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How Does Hadoop provide hardware failure protection?

 

Here we are going to talk about replicating data to provide hardware failure protection. It is a known fact that Hadoop has its own system of storing files. In HDFS files are broken down into blocks; each block will be of fixed size and it will be stored on a target computer in a cluster. The target computer will be decided by the Hadoop randomly. So it is understood that multiple computers are playing a role in storing the file.

 

Since we are generally using commodity hardware for storage, say if we have ten computers, the chances that at least one fails are quite high. Hardware failure can be as small as hard disk not working to as big as the computer not working. So, the bottom line is even if one computer that is holding the blocks fails the whole file is unavailable. So how does Hadoop address this issue?

 

The issue of hardware failure is the address in Hadoop through a process called replication. Hadoop has been designed bottom up to address hardware failure protection; this is not something that was built on top of the software. The reason for taking care of the problem of hardware failure is because Hadoop deals with Big Data and hence multiple computers are required to store the Big Data and hence hardware failure protection is a must-have feature.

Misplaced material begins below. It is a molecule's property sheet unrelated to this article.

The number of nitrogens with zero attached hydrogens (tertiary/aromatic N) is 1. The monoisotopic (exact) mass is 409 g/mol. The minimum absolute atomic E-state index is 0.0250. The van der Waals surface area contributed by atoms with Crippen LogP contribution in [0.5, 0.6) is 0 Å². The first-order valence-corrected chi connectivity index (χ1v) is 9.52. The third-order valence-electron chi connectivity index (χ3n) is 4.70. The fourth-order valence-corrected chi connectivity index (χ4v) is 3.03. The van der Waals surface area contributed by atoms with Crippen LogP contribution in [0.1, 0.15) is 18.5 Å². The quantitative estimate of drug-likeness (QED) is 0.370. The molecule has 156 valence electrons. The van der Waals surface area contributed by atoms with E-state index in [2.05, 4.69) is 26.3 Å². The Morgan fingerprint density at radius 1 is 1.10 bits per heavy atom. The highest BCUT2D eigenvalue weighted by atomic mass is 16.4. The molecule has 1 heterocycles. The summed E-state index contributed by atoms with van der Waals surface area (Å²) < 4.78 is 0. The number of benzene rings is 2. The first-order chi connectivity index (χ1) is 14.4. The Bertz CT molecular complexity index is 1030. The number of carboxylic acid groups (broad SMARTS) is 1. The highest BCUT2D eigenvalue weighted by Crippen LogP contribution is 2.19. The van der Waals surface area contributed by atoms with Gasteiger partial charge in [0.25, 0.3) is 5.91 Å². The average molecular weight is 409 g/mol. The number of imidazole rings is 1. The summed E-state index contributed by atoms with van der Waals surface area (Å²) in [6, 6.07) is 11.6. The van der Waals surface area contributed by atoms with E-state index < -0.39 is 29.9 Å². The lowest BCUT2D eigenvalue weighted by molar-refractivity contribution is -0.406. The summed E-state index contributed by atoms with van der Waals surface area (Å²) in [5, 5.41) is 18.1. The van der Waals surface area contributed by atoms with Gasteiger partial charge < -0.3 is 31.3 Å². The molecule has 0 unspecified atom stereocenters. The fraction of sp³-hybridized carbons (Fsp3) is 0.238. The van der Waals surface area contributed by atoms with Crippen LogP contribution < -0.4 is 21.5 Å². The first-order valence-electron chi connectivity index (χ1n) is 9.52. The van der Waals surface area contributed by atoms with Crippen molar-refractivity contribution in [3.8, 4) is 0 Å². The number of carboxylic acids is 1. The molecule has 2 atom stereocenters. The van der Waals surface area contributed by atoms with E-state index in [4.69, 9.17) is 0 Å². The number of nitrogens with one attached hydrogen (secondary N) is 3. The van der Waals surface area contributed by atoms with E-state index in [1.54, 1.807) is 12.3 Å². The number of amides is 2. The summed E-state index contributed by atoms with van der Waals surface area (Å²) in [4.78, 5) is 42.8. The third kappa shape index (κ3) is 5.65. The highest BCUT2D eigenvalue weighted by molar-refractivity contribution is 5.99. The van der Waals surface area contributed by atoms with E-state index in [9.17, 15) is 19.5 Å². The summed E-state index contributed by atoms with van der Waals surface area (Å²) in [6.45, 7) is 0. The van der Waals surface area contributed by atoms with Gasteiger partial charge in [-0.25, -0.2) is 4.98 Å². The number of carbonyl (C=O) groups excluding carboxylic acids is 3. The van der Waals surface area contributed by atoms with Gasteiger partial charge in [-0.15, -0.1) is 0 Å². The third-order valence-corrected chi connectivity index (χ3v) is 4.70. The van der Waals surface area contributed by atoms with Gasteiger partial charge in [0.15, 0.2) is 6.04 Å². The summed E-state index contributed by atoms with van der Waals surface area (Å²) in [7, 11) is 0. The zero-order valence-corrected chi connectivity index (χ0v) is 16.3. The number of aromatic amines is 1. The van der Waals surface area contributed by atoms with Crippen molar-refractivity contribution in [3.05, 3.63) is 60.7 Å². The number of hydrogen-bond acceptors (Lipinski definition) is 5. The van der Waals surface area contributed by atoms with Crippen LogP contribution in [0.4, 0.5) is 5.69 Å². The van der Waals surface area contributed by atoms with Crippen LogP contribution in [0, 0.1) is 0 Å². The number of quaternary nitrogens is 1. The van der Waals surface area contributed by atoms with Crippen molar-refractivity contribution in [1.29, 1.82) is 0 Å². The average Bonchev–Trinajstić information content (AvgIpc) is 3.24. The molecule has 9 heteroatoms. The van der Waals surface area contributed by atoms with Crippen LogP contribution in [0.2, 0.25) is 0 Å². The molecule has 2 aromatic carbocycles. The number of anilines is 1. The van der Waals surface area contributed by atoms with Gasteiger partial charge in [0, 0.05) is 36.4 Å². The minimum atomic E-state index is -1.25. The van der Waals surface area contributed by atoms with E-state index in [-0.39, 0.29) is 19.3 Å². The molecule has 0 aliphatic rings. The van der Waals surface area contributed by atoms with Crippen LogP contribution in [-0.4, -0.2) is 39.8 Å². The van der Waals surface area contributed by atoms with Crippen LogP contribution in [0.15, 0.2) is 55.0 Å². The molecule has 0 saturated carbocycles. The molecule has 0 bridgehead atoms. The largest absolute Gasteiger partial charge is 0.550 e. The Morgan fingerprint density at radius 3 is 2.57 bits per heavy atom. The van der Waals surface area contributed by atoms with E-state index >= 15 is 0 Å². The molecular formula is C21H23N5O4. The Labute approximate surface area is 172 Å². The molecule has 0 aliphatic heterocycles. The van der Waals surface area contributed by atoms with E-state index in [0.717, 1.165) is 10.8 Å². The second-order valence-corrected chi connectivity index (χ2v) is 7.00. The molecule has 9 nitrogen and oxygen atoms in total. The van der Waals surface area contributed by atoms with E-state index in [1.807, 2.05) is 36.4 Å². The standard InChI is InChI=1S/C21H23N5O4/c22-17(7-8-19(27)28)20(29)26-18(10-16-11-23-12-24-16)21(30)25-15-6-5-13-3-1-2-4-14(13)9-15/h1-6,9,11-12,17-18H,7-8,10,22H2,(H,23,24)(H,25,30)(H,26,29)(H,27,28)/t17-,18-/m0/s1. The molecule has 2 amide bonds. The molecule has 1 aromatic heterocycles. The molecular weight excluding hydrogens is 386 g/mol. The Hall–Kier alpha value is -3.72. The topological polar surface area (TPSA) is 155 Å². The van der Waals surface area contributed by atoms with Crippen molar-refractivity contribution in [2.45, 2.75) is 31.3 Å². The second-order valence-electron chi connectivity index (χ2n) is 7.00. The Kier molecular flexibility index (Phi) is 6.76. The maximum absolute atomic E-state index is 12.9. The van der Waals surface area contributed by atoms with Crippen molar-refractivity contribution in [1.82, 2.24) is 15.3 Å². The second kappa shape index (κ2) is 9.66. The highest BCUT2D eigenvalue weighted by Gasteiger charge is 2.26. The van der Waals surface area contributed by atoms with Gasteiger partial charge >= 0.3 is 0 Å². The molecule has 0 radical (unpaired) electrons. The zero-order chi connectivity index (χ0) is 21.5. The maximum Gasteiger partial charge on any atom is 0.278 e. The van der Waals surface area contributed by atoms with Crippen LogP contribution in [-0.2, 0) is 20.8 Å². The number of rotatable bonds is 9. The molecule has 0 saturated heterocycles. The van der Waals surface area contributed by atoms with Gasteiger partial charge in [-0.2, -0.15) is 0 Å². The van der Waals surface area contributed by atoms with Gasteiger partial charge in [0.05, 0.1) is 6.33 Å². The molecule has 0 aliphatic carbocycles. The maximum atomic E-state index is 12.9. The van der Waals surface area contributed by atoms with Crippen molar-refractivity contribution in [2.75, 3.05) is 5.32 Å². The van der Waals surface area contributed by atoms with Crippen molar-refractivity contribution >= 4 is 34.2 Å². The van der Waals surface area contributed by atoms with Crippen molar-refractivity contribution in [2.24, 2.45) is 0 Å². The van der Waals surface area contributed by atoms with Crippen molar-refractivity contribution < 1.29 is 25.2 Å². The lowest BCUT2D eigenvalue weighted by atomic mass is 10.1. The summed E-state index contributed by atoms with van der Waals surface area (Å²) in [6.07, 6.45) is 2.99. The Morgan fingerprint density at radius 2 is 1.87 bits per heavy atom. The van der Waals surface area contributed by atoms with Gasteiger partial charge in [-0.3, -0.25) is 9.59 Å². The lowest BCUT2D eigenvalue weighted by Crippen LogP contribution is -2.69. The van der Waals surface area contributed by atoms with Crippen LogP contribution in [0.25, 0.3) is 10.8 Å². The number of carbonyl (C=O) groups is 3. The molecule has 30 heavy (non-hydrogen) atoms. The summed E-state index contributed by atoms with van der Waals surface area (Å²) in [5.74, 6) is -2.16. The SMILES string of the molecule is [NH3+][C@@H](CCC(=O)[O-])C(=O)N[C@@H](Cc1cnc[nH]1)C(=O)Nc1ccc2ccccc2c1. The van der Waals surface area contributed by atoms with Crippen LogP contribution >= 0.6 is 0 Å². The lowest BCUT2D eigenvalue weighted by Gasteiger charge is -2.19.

So this is how it works. A file that is to be stored is broken down into blocks says block 1, block 2, block 3 and block 4. Generally 3 copies will be made to each block and each copy will go onto a different computer that is selected randomly by the software. The number of copies is three by default; you can change the settings is required. If the number is changed to one then that will be zero protection in case of hardware failure. You can afford to increase the number to a higher value in case you want more protection and if there are more computers in your cluster.

 

In this example, block 1 is stored on three computers, say computer 1, computer 4 and computer 6. Now if, for example, a computer fails; say computer 4 fails. The file will still be accessible since block 1 is still available on the other blocks 1 and 6. In addition to computer 4, even if another node say computer 1 fails, the block 1 is still available on computer 6 and hence the file will be accessible.

 

Thus, the problem of hardware failure is taken care of through the concept of replication of blocks on different nodes and racks.